About the Author

The most popular Victorian author in Great Britain and the United States, Charles Dickens was both gifted humorist and critic of the social evils of his time. His characters are frequently eccentric, almost caricatures. They change very little or not at all in the course of the narrative, but they are nonetheless memorable. For example, Mr. Micawber is one of the outstanding characters in David Copperfield, and remains his improvident, amiable self all through the novel until he goes to Australia. Yet he is a comic character almost in the same league as Shakespeare’s Sir John Falstaff.

Dickens was born in 1812 at Landport, near Portsmouth, England, to John Dickens, a navy payclerk, and Catherine Dickens, nee Barrow. The family moved to London in 1815 and in 1817 to Chatham, where Dickens spent the happiest years of his childhood. Neither of his parents was particularly mature in financial matters, and after returning to London in 1822, the family became destitute. In 1824 John Dickens was thrown into the Marshalsea Prison for debt. During the previous year, Charles had been taken out of school and sent to work in Warren’s Blacking factory, a warehouse managed by a relative. This was the most traumatic event in Dickens’ young life. After his father’s release from prison, Dickens returned to school briefly but his formal education ended when he was fifteen. A succession of jobs followed including work as a solicitor’s clerk, as a shorthand reporter in the law courts, and as a parliamentary reporter. In 1833 he began contributing stories to newspapers and magazines that were collected to form his first book, Sketches by Boz. In 1836 began the serialization of Pickwick Papers, which became immensely popular. While Pickwick was still appearing, Dickens, as editor of Bentley’s Miscellany, was contributing installments of Oliver Twist to the magazine. In April 1836 he married Catherine Hogarth, who between 1837 and 1852 bore him ten children. Serial publication suited Dickens’ temperament, and Nicholas Nickleby (1838-1839), The Old Curiosity Shop (1843-1844), and Barnaby Rudge (1841) all appeared in this format. A visit to America in 1842 resulted in American Notes (1843), and in a lengthy episode in Martin Chuzzlewit (1843-1844). The first of the five “Christmas Books,” A Christmas Carol, appeared in 1843, and became the most important Christmas story in the English language. Dombey and Son was serialized in 1846-1848, followed in 1849-1850 by the semi-autobiographical David Copperfield, Dickens’ “favorite child.” Then came Bleak House (1852-1853), Hard Times (1854) and Little Dorrit (1855-1857). Dickens also edited and contributed to the journals Household Words (1850-1859) and All the Year Round (1859-1870). He bought a country house, Gad’s Hill, near Rochester in 1856. He was separated from his wife in 1858. In 1859 his historical novel A Tale of Two Cities was published. Great Expectations (1860-1861) was his third book to use a first-person narrator, and both it and the historical novel were serialized in All the Year Round. Dickens’ last completed novel, Our Mutual Friend, was published in 1864-1865. Edwin Drood was left unfinished at Dickens’ death on June 9, 1870.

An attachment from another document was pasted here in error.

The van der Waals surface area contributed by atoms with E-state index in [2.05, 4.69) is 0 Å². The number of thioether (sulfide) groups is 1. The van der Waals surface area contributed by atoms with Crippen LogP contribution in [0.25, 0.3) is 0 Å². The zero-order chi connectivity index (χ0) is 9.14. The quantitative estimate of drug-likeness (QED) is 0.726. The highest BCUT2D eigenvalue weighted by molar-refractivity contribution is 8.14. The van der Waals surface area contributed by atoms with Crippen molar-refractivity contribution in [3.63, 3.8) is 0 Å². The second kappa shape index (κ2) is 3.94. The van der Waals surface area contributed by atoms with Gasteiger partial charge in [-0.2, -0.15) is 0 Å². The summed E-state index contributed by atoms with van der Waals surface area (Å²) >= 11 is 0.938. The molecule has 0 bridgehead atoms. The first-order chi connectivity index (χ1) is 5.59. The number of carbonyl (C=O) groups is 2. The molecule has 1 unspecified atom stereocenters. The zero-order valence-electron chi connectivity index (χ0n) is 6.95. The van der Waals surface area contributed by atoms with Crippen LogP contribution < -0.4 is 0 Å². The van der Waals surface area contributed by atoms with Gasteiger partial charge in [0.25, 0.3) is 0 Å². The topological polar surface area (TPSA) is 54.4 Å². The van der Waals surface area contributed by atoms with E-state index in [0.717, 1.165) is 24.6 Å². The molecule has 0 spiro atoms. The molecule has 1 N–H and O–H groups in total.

Be the first to comment

Leave a Reply

Your email address will not be published.